Friday, January 3, 2020

Some 2019 Honorable Mentions

by Rob DiCristino
Thoughts on a few films that will just miss my best-of list.

Note: I’m going to try to stick to stuff I haven’t already written about or that won’t make my official “honorable mentions” next week. Ok. Here we go.

1. Ready or Not (Dirs. Matt Bettinelli-Olpin & Tyler Gillett)
“Eat the Rich” was a popular theme in 2019, wasn’t it? From Joker to Knives Out to Parasite and beyond, it seems that our collective political disillusionment has led — not unpredictably — to a renewed interest in upheaving the Status Quo. While Knives Out and Parasite posit more sophisticated theses that arguably handle this issue more elegantly, Ready or Not has the most fun with it. It’s a punk rock manifesto that pits Grace (the excellent Samara Weaving) against her money-grubbing, Satan-worshipping in-laws in a deadly round of Hide and Seek. It’s all a game to the Le Domas family — literally, as they built their empire on playing cards and other tabletop diversions — so they have no qualms about sacrificing the new bride for the sake of their own prosperity. But playtime, it seems, is over. Guy Busick and R. Christopher Murray’s screenplay compliments their directors’ sensibilities nicely, making Ready or Not a funny and satisfying bit of revenge fantasy.

2. The Perfection (Dir. Richard Shepard)
I’m surprised not to see The Perfection on more best-of lists, as it sports a gnarly thriller premise and stars Allison Williams and Logan Browning, both of whom seem poised at the edge of super-stardom. The pair play former cello prodigies who, after bonding over their shared (and troubled) history at Steven Weber’s prestigious music academy, resolve to return home for retribution. It’s certainly two very distinct films, with one playing genre expectations against us and the other playing them straight, but that doesn’t stop me from enjoying the whole as a slick and trashy B-movie cousin to Blue Velvet or The Handmaiden. Standing out especially is Allison Williams, who — from Girls to Get Out — has shown a real on-screen swagger, a (dare I say) Kristen Stewart-esque naturalism that always makes me excited to see what she’ll do next. And it’s not just the hair thing, okay? I mean, the hair thing helps, but it’s not just that. Not JUST that.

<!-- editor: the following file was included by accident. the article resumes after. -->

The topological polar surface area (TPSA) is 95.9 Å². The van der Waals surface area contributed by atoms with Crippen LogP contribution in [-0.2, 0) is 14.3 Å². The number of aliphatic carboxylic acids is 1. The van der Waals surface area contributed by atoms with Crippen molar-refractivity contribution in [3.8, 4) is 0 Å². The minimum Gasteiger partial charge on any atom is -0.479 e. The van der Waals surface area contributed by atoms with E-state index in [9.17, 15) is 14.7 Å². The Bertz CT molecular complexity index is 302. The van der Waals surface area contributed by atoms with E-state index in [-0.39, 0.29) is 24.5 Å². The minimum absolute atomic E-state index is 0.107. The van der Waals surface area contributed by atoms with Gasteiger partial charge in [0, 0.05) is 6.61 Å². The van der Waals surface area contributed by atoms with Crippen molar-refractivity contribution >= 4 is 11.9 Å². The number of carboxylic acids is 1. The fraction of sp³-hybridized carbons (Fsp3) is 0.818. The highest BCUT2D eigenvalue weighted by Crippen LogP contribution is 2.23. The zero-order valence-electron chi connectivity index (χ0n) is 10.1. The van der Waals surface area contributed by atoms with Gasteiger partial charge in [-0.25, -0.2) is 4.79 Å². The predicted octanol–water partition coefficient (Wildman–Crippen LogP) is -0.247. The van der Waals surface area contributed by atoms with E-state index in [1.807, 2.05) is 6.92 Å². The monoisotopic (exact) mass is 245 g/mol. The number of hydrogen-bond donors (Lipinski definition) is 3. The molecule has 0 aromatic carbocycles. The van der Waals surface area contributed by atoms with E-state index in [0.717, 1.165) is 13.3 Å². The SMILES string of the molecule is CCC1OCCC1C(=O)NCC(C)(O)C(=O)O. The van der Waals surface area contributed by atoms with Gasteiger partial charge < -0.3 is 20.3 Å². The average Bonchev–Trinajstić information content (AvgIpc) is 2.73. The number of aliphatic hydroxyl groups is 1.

3. Her Smell (Dir. Alex Ross Perry)
Those who walked out of Us clamouring for an Elisabeth Moss Joker film will find it in Her Smell, a gritty redemption story helmed by Alex Ross Perry (Queen of Earth, Golden Exits). Moss is Becky Something, the lead singer and guitarist of ‘90s all-girl punk outfit Something She. The band, rounded out by bassist Marielle (Agyness Deyn) and drummer Ali (Gayle Rankin), is on its last legs, due mostly to Becky’s bouts with addiction and creative stagnation. Becky is a force of chaos wherever she goes, and Her Smell’s first hour brilliantly chronicles her toxic relationship with fame. It’s in the film’s second hour, though, that it slows down and — like its heroine — finds a kind of spiritual peace. Some viewers have taken issue with the supporting cast’s tendency to “enable” her (including Dan Stevens as Becky’s ex-husband and Virginia Madsen as her mother), but those who have coped with the reality of addiction will certainly have more sympathy for their plight.